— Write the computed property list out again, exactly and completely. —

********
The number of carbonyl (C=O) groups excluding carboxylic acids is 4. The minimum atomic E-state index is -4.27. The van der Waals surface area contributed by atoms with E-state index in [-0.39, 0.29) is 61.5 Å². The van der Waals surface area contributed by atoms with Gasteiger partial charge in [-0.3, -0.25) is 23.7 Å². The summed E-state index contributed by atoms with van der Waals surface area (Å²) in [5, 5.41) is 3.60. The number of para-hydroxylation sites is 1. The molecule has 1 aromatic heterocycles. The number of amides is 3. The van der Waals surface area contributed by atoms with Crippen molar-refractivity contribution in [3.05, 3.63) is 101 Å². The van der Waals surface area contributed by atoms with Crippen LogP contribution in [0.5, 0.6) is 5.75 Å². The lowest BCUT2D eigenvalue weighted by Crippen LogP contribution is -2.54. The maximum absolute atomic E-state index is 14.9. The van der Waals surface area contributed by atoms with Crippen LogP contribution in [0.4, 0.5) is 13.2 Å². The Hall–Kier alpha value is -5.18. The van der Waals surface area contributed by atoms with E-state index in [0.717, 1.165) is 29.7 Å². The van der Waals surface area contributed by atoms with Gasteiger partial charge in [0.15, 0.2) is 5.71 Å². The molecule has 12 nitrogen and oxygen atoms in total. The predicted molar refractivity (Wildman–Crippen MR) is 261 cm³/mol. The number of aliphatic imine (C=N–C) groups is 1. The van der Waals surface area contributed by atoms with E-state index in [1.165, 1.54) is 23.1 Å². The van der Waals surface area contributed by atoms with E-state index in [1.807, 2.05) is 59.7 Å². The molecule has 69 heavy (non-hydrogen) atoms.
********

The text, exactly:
The number of carbonyl (C=O) groups excluding carboxylic acids is 4. The minimum atomic E-state index is -4.27. The van der Waals surface area contributed by atoms with E-state index in [-0.39, 0.29) is 61.5 Å². The van der Waals surface area contributed by atoms with Gasteiger partial charge in [-0.3, -0.25) is 23.7 Å². The summed E-state index contributed by atoms with van der Waals surface area (Å²) in [5, 5.41) is 3.60. The number of para-hydroxylation sites is 1. The molecule has 1 aromatic heterocycles. The number of amides is 3. The van der Waals surface area contributed by atoms with Crippen molar-refractivity contribution in [3.05, 3.63) is 101 Å². The van der Waals surface area contributed by atoms with Crippen LogP contribution in [0.5, 0.6) is 5.75 Å². The lowest BCUT2D eigenvalue weighted by Crippen LogP contribution is -2.54. The maximum absolute atomic E-state index is 14.9. The van der Waals surface area contributed by atoms with Crippen LogP contribution in [0.4, 0.5) is 13.2 Å². The Hall–Kier alpha value is -5.18. The van der Waals surface area contributed by atoms with E-state index in [0.717, 1.165) is 29.7 Å². The van der Waals surface area contributed by atoms with Gasteiger partial charge in [0.15, 0.2) is 5.71 Å². The molecule has 12 nitrogen and oxygen atoms in total. The predicted molar refractivity (Wildman–Crippen MR) is 261 cm³/mol. The number of aliphatic imine (C=N–C) groups is 1. The van der Waals surface area contributed by atoms with E-state index in [1.165, 1.54) is 23.1 Å². The van der Waals surface area contributed by atoms with E-state index in [1.807, 2.05) is 59.7 Å². The molecule has 69 heavy (non-hydrogen) atoms.